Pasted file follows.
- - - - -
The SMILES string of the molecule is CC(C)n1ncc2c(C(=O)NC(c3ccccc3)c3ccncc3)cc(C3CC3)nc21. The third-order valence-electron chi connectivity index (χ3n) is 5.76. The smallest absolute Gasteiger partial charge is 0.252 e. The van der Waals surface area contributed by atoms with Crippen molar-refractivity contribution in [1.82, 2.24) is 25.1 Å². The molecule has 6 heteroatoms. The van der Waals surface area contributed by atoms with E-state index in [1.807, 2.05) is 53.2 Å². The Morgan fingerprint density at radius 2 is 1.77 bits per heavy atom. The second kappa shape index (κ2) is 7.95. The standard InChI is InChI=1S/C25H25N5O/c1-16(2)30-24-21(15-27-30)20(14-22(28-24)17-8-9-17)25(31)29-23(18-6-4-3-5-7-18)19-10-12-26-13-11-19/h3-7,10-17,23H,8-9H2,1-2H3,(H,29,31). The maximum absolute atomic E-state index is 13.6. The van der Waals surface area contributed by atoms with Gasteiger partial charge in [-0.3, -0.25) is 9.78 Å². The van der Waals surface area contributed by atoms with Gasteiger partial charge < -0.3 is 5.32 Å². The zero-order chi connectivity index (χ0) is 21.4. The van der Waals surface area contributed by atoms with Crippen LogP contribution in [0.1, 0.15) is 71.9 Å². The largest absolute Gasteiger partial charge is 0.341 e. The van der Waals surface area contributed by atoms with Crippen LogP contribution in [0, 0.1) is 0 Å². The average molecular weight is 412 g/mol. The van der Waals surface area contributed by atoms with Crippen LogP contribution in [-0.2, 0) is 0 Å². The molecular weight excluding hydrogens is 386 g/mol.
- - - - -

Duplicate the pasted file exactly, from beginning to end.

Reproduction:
The SMILES string of the molecule is CC(C)n1ncc2c(C(=O)NC(c3ccccc3)c3ccncc3)cc(C3CC3)nc21. The third-order valence-electron chi connectivity index (χ3n) is 5.76. The smallest absolute Gasteiger partial charge is 0.252 e. The van der Waals surface area contributed by atoms with Crippen molar-refractivity contribution in [1.82, 2.24) is 25.1 Å². The molecule has 6 heteroatoms. The van der Waals surface area contributed by atoms with E-state index in [1.807, 2.05) is 53.2 Å². The Morgan fingerprint density at radius 2 is 1.77 bits per heavy atom. The second kappa shape index (κ2) is 7.95. The standard InChI is InChI=1S/C25H25N5O/c1-16(2)30-24-21(15-27-30)20(14-22(28-24)17-8-9-17)25(31)29-23(18-6-4-3-5-7-18)19-10-12-26-13-11-19/h3-7,10-17,23H,8-9H2,1-2H3,(H,29,31). The maximum absolute atomic E-state index is 13.6. The van der Waals surface area contributed by atoms with Gasteiger partial charge in [-0.3, -0.25) is 9.78 Å². The van der Waals surface area contributed by atoms with Gasteiger partial charge < -0.3 is 5.32 Å². The zero-order chi connectivity index (χ0) is 21.4. The van der Waals surface area contributed by atoms with Crippen LogP contribution in [0.1, 0.15) is 71.9 Å². The largest absolute Gasteiger partial charge is 0.341 e. The van der Waals surface area contributed by atoms with Crippen LogP contribution in [0, 0.1) is 0 Å². The average molecular weight is 412 g/mol. The van der Waals surface area contributed by atoms with Crippen LogP contribution in [-0.2, 0) is 0 Å². The molecular weight excluding hydrogens is 386 g/mol.